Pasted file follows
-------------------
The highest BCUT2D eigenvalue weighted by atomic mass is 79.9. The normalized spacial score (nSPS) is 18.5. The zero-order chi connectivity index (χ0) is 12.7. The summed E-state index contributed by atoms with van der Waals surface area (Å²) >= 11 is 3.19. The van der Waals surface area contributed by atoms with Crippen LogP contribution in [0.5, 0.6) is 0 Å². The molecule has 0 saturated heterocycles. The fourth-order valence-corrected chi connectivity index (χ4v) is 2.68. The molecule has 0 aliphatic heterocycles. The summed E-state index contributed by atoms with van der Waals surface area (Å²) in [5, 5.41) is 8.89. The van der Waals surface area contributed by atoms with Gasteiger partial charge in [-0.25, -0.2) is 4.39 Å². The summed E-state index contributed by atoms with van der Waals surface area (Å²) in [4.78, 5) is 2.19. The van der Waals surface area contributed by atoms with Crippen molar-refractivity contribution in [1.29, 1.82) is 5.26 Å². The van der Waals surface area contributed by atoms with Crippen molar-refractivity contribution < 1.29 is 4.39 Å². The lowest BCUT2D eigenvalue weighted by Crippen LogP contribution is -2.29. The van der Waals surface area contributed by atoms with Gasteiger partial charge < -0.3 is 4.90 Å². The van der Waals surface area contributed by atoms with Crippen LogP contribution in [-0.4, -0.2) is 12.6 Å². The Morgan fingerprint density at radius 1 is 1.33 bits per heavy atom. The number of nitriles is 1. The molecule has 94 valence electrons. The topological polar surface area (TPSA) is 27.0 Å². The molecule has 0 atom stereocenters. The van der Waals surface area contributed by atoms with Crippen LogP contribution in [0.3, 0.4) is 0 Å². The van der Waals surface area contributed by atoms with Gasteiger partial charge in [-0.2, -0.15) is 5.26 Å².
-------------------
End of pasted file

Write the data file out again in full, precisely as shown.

The highest BCUT2D eigenvalue weighted by atomic mass is 79.9. The normalized spacial score (nSPS) is 18.5. The zero-order chi connectivity index (χ0) is 12.7. The summed E-state index contributed by atoms with van der Waals surface area (Å²) >= 11 is 3.19. The van der Waals surface area contributed by atoms with Crippen LogP contribution in [0.5, 0.6) is 0 Å². The molecule has 0 saturated heterocycles. The fourth-order valence-corrected chi connectivity index (χ4v) is 2.68. The molecule has 0 aliphatic heterocycles. The summed E-state index contributed by atoms with van der Waals surface area (Å²) in [5, 5.41) is 8.89. The van der Waals surface area contributed by atoms with Gasteiger partial charge in [-0.25, -0.2) is 4.39 Å². The summed E-state index contributed by atoms with van der Waals surface area (Å²) in [4.78, 5) is 2.19. The van der Waals surface area contributed by atoms with Crippen molar-refractivity contribution in [1.29, 1.82) is 5.26 Å². The van der Waals surface area contributed by atoms with Crippen molar-refractivity contribution < 1.29 is 4.39 Å². The lowest BCUT2D eigenvalue weighted by Crippen LogP contribution is -2.29. The van der Waals surface area contributed by atoms with Gasteiger partial charge < -0.3 is 4.90 Å². The van der Waals surface area contributed by atoms with Crippen LogP contribution in [-0.4, -0.2) is 12.6 Å². The Morgan fingerprint density at radius 1 is 1.33 bits per heavy atom. The number of nitriles is 1. The molecule has 94 valence electrons. The topological polar surface area (TPSA) is 27.0 Å². The molecule has 0 atom stereocenters. The van der Waals surface area contributed by atoms with Crippen LogP contribution in [0.3, 0.4) is 0 Å². The van der Waals surface area contributed by atoms with Gasteiger partial charge in [-0.2, -0.15) is 5.26 Å².